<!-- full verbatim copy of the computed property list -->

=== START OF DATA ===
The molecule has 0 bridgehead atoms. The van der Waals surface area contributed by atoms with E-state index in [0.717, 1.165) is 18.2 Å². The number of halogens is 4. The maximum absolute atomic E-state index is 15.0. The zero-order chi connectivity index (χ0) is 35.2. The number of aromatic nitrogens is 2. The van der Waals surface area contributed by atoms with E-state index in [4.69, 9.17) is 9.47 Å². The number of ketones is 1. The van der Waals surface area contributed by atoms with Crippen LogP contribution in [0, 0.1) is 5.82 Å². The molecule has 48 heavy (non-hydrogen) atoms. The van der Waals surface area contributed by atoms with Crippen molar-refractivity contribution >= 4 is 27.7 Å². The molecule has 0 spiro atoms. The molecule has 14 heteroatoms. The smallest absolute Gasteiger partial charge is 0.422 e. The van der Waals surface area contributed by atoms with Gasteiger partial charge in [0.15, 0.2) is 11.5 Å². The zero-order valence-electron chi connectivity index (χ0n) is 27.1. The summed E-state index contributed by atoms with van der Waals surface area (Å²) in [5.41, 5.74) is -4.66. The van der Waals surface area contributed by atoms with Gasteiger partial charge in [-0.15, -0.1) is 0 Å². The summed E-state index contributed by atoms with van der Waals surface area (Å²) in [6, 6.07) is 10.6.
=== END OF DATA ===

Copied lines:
The molecule has 0 bridgehead atoms. The van der Waals surface area contributed by atoms with E-state index in [0.717, 1.165) is 18.2 Å². The number of halogens is 4. The maximum absolute atomic E-state index is 15.0. The zero-order chi connectivity index (χ0) is 35.2. The number of aromatic nitrogens is 2. The van der Waals surface area contributed by atoms with E-state index in [4.69, 9.17) is 9.47 Å². The number of ketones is 1. The van der Waals surface area contributed by atoms with Crippen LogP contribution in [0, 0.1) is 5.82 Å². The molecule has 48 heavy (non-hydrogen) atoms. The van der Waals surface area contributed by atoms with Crippen molar-refractivity contribution >= 4 is 27.7 Å². The molecule has 0 spiro atoms. The molecule has 14 heteroatoms. The smallest absolute Gasteiger partial charge is 0.422 e. The van der Waals surface area contributed by atoms with Gasteiger partial charge in [0.15, 0.2) is 11.5 Å². The zero-order valence-electron chi connectivity index (χ0n) is 27.1. The summed E-state index contributed by atoms with van der Waals surface area (Å²) in [5.41, 5.74) is -4.66. The van der Waals surface area contributed by atoms with Gasteiger partial charge in [-0.15, -0.1) is 0 Å². The summed E-state index contributed by atoms with van der Waals surface area (Å²) in [6, 6.07) is 10.6.